Rock Garden Review

By Ruff Bismonte |

Landscaping is one of humanity’s most magnificent art forms, and one type made popular by the Japanese involves arranging rocks to form colorful Zen-inspired patterns. This artwork is aptly named a Rock Garden, and the name also refers to a challenging puzzle game from Flipline Studios and Alawar Entertainment.

Talk about simple mechanics – your task in Rock Garden is to flip all the rocks on the board within the least amount of time possible. To achieve this, you must make matches of five same-patterned rocks as you bring them side by side. The rocks don’t have to be in a straight line to make them flip. All you have to do is to keep them adjacent to one another and watch how they turn into ordinary rocks once you’ve managed to match them up.

To move rocks, you have to click on a rock to select and drag the mouse to the direction you want that particular rock to travel. Basically after that, you just have to wait for the rock to stop sliding across the board. Much like any other sliding puzzle game, this involves much planning in your part since you wouldn’t want random rocks, and sometimes, movable objects hindering your path to making pattern matches. If you make a mistake, there’s always the undo button to help you out.

This objective holds true throughout all of the 115 levels presented in the game’s Classic Mode. In this mode, each level is represented by a unique rock marking your progress for the puzzles you successfully solve. The first 14 levels introduce you to Rock Garden‘s gameplay, and from level 15 up to 115, you have a chance to collect various kinds of beautiful stones (represented by a bigger-than-normal rock) introduced in each level.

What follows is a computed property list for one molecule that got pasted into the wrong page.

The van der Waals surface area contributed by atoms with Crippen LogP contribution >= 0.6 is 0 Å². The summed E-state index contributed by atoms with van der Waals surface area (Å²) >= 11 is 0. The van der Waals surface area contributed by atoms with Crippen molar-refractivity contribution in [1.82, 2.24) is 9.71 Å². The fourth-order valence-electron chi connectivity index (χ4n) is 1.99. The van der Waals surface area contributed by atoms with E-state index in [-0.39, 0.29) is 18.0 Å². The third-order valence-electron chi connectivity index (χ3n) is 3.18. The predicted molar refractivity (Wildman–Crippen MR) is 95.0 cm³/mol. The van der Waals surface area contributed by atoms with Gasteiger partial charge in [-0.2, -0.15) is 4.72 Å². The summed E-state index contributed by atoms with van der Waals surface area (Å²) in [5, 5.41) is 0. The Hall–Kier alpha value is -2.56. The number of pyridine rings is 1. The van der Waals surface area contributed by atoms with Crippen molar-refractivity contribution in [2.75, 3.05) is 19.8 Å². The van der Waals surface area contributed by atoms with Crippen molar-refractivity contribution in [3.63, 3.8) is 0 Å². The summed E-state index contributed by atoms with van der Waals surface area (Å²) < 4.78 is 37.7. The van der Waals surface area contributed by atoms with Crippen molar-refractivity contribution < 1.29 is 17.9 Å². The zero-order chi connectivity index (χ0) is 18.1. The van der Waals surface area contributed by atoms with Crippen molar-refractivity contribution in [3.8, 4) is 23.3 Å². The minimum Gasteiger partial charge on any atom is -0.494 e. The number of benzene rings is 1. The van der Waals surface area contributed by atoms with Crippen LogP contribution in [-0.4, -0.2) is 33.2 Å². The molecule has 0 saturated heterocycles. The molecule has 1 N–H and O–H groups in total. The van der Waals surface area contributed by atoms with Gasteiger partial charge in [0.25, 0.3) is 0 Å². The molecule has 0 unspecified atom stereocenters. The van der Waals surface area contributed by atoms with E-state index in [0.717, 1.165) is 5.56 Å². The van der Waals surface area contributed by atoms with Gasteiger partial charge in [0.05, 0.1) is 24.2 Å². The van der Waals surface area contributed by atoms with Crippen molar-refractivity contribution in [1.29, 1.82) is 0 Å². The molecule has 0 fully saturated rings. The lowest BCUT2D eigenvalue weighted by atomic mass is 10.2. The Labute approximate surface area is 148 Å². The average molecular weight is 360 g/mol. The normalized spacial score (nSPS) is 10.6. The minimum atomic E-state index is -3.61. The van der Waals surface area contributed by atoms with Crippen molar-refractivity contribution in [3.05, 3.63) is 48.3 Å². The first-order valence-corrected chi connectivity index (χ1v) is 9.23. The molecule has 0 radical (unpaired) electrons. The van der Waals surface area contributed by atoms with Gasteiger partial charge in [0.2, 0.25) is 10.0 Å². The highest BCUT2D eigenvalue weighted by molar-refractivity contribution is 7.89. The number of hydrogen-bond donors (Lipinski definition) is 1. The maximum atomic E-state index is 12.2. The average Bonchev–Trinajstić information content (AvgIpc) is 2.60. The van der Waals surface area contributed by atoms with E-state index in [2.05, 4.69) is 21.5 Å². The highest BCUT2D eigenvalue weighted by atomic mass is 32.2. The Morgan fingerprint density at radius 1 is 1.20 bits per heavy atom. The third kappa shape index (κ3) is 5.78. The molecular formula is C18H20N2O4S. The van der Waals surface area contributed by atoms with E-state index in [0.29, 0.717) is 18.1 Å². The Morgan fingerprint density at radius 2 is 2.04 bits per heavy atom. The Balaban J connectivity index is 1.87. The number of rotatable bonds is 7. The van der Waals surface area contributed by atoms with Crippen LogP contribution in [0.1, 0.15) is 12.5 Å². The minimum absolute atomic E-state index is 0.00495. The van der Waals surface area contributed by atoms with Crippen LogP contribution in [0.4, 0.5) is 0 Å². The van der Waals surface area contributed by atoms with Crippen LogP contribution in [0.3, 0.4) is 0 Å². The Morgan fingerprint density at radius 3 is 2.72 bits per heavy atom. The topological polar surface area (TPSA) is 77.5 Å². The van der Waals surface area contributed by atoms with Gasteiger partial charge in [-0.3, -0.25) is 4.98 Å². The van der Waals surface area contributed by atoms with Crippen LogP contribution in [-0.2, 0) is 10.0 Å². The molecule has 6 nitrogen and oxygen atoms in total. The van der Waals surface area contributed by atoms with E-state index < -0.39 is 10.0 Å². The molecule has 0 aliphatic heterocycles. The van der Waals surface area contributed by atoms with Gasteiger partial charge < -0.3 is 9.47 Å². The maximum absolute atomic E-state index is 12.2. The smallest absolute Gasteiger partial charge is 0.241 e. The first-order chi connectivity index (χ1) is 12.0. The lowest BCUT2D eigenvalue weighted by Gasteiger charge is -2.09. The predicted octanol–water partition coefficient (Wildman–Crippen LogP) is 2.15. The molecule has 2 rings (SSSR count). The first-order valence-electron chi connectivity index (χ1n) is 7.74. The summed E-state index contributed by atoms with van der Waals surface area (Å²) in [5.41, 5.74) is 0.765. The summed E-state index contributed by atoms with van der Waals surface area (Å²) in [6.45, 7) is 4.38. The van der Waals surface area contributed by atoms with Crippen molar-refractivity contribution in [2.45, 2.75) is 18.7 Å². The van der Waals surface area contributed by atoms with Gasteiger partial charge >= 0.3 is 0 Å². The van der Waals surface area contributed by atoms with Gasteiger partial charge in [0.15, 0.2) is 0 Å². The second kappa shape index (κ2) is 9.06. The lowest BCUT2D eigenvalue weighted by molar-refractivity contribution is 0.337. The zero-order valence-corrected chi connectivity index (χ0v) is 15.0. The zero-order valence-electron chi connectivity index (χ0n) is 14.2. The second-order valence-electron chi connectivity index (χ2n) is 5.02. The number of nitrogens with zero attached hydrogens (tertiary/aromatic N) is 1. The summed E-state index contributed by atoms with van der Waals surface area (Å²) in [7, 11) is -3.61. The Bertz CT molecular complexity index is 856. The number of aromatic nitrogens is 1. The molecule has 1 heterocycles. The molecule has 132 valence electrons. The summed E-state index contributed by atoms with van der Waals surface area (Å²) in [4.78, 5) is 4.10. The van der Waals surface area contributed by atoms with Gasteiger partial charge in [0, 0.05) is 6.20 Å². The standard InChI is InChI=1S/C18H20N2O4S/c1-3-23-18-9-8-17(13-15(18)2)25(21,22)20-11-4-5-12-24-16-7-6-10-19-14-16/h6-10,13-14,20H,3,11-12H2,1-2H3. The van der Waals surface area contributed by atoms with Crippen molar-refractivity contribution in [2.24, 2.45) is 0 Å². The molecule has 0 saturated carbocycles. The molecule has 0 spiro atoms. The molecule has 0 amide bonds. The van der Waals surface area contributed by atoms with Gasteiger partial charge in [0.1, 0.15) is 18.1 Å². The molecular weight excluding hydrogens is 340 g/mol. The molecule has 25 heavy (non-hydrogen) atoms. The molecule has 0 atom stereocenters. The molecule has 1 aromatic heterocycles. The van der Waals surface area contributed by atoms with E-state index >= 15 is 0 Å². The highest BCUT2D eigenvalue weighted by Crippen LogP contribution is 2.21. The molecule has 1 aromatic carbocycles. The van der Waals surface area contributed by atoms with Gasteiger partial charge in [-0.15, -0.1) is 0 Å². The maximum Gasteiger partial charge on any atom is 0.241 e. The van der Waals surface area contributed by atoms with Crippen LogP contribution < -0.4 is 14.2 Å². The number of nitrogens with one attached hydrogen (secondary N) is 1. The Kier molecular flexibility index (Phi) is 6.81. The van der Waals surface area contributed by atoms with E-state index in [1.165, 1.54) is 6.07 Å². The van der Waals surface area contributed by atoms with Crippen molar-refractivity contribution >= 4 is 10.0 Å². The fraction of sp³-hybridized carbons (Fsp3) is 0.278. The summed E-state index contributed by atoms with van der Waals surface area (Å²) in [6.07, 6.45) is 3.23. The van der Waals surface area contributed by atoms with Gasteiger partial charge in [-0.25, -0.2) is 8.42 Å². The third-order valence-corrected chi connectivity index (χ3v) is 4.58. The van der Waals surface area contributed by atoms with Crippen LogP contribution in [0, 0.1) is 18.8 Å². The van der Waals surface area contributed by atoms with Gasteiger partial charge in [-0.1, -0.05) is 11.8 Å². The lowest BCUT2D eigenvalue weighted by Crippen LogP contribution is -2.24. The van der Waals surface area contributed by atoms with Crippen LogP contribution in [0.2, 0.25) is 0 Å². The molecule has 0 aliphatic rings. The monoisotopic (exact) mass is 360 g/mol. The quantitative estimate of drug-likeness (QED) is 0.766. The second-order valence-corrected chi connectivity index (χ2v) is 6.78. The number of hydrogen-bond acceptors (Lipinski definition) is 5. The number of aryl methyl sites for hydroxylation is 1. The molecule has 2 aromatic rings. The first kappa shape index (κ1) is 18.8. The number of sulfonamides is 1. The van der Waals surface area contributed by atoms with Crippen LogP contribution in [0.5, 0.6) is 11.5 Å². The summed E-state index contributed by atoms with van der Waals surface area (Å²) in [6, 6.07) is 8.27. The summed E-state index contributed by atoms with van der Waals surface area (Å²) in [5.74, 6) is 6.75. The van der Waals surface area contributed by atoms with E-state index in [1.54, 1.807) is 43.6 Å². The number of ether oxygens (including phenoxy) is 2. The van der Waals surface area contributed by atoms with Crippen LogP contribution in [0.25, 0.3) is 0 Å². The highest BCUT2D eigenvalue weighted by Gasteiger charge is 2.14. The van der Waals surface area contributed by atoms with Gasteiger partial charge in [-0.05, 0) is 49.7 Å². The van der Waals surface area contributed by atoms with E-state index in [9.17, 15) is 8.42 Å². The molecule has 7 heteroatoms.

As a matter of fact, collecting rocks is inarguably the greatest challenge presented by this game. To do so, you’ll have to beat the record time set by that particular level and reach five star points for all your efforts. Failing to reach the record time will only unlock the next level in the series but will not award you the designer rock for display in your Stone Collection, an area where you have a chance to learn more about your collected stones through trivia information presented when you click each one of them.

Planning is an essential part of Rock Garden‘s gameplay. This is because before you touch a rock, the game’s timer will stay at zero until you make your first move. Basically, you have to use this unlimited time to plan where you want your rocks to match, and when you think you’re ready, race to beat the level’s high score by making every move as efficiently as possible.

Aside from Classic Mode, you have a chance to play unlimited games in Random Mode. In this mode, you can exercise your puzzle-solving skills by setting your desired difficulty before you start playing a level. As a plus too, time doesn’t really matter in this mode, which gives you the opportunity to practice and increase your skill. That’s pretty convenient, eh?

One of Rock Garden‘s greatest features is its overall visual presentation. Coupled with a relaxing ambient sound, it almost feels like you’re reaching a level of Zen during casual play, which is of course, the whole objective of an actual Rock Garden landscape. And speaking of landscapes, the game enables you to create your very own Rock Garden designs in the View Garden Mode, where you can use your collected stones on dozens of backdrops to satisfy your own artistic urges. It would have been nice to be able to save my creations as a desktop wallpaper, but I guess that’s just me wishful thinking.

Overall, Rock Garden is really one heck of a challenging game to play. Just when you thought that all is smooth sailing during the first few levels, the game picks up the pace until you start to have trouble adding stones to your collection because of the seemingly impossible high score. This may mean hours and hours of gameplay as a trade for your purchase, but can get very disappointing too if you just can’t get your skills up to snuff for beating the set time trials.

For puzzle gaming fans, though, this game is heaven-sent and will prove to be a great challenge for those who are tired of the same old rehashed puzzle games we all continuously play in the casual gaming space.

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